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Gurglings of a Putrid Stream

Thoughts on books and other assorted topics.

See also:  http://goppf.wikidot.com/swstart

My name:  Brian Martin

The Vanishing (1993), directed by George Sluizer

The Vanishing - Larry Brezner, Lauren Weissman, Paul Schiff, Pieter Jan Brugge, Todd Graff, Todd Graff, Tim Krabbé

The Vanishing is an American remake of the Franco-Dutch film Spoorloos. Both are about what happens to a young man whose girlfriend goes into a gas station for a beer and simply disappears. One is very good, the other is not. Take a look at the posters below and see if you can guess which is which.













Clearly, one movie is about a kidnapping and its dark and devastating effects. The other is about a good guy and a bad guy, and it can't seem to make up its mind which of them is more important.

Oddly, the same man, George Sluizer, directed them both. But if the remake is his commentary on American audiences -- that, ultimately, they lack subtlety and possess a slasher mentality -- then it is heartening to report not that the film was widely panned, but that those very audiences rejected it: the film lost nine million dollars.

And, though it isn't entirely bad, it deserved to.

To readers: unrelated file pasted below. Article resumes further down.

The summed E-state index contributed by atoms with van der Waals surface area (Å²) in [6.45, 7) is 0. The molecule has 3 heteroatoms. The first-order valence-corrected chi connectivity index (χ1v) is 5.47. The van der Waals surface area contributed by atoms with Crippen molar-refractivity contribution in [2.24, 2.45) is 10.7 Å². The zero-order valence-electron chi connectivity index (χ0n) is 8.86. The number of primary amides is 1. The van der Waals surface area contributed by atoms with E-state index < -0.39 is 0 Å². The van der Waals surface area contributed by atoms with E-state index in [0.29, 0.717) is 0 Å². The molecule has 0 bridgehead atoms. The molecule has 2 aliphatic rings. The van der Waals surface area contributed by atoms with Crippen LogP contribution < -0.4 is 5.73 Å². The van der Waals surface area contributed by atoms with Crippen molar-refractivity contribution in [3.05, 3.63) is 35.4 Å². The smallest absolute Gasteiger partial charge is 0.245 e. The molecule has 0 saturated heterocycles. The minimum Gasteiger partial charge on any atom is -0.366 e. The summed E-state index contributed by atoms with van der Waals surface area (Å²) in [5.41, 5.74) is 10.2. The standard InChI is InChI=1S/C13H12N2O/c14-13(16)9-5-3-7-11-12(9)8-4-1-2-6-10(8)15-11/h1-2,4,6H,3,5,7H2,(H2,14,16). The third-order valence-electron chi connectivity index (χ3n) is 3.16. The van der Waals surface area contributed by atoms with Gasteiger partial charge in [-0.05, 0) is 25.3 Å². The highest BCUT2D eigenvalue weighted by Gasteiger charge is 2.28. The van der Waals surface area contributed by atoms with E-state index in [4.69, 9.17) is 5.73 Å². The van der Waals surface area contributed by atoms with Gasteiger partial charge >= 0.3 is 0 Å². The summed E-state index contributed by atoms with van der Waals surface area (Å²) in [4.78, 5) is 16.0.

I enjoyed some of the scenes at the beginning, when the bad guy (Jeff Bridges), a true sociopath, is rehearsing the kidnapping. There's another scene later, when the good guy (Kiefer Sutherland), after three years spent in a fruitless search for his girlfriend, pulls a clever ruse on his new girlfriend to continue his search without her knowing about it. But these are isolated scenes with very little to pull them together. In fact, by starting with the kidnapper, it's questionable whether it is the young man's obsession we should care about or the crazy man's crime.

In the end, it doesn't matter either way, because both get shoved out the window. It begins with the new girlfriend. In both versions, Sutherland's character is a man obsessed. Obsession, despite what you may have read or seen on the screen, isn't particularly conducive to a healthy relationship. In the original, the man's new girlfriend leaves him as a result. Here, she tells him she's a fighter, and that sets up the third act, which could have been pulled from any number of unbelievable horror movies (or thrillers, for that matter).

What should have been -- and was, in its original version -- an inexorable descent into darkness ends up here a typical action movie. For that sort of thing, though, you'd be infinitely better off with Breakdown, a movie released four years later with the same sort of premise, a woman who simply vanishes and the man who must find her. It is Spoorloos -- from an action movie perspective. The Vanishing is just spoor.